And, well, if it weren’t the case, prediction engines couldn’t function. It’s comforting to believe that your private profile’s suggestions are as distinctive as your thumbprint. However, those recommendations are based on the viewing habits of millions of other users, and the better the platform predicts what you’ll watch, the more likely it is that your behaviour will be consistent with that of other users.

You have thousands of shadow selves out there who are streaming, viewing, and buying many of the same products you are, like quantum entangled particles that mirror one another from opposite sides of the universe, according to the term “user similarity,” which describes how automated recommendations analogize the behaviour of customers with similar habits. Your selections are influenced by their decisions just as their decisions will influence the information that is promoted to users in the future.

Karma is sometimes perceived, at least in popular culture, as a basic type of cosmic retribution, although it is more properly understood as a concept of interconnectedness. Everything in the world is interconnected, forming a massive web of interdependence in which the effects of every action resonate across the whole system. It might be difficult to realise how connected our lives are with the lives of others for those of us who have been schooled in the dualities of Western philosophy and American individualism.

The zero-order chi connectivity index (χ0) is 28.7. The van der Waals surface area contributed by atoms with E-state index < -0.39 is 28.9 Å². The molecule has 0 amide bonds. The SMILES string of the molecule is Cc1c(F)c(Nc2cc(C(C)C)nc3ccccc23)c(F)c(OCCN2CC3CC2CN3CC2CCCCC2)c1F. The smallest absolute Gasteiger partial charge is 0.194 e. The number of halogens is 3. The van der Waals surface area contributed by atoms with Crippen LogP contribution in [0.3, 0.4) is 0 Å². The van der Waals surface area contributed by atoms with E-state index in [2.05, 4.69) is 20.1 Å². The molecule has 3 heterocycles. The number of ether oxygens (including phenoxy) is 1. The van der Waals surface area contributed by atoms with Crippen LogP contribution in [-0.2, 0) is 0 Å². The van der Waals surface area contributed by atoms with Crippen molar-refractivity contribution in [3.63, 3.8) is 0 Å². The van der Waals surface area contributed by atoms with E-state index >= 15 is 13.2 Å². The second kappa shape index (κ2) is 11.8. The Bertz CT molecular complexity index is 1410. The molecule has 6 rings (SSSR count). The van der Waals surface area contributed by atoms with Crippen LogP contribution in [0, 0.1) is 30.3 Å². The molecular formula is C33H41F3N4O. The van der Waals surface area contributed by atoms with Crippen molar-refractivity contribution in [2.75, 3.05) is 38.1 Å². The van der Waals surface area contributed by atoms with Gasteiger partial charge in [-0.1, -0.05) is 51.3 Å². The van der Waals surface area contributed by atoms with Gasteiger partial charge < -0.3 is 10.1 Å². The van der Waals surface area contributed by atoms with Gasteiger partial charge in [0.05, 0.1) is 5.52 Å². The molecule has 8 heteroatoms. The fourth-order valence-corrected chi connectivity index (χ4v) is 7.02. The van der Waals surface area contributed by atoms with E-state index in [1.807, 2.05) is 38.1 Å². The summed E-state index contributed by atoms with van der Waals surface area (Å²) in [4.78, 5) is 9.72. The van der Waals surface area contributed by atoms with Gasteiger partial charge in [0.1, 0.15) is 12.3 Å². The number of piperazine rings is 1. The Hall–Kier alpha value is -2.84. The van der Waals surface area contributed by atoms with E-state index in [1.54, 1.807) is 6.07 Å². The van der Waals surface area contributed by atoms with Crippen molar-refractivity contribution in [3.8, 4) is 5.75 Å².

We have only recently been made aware of what some of the oldest spiritual traditions have been teaching for millennia: that we live in a world that is chaotic and radically interdependent, one in which the distance between any two people (or the space between any two vectors) is frequently smaller than we might think. This is thanks to information technologies and the large data sets they produce.

With all that in mind, Islands, sharing your profile may be more of an acknowledgement of your dependency than an act of giving. The person you live with has already influenced you in a variety of ways, gently influencing what you think, what you buy, and how you speak. If your choice in movies differs from theirs now, it doesn’t guarantee it will always do so. In fact, the longer you live together, the more likely it is that your tastes will converge. This may be a good thing.

The self-replicating misery of karmic cycles, similar to how one cigarette may turn into an addiction or how one lie can result in a series of subsequent lies, is something that the majority of us have at some point encountered. Similar to automated suggestions, narrowly recursive habits can produce more and more of the same, trapping us in a one-dimensional echo of our prior decisions. You might be able to get some fresh air in that dark, gloomy cave your individual preference where the past keeps resonating and isolates you from the huge universe of possibilities which lies beyond by purposefully making your profile visible to others.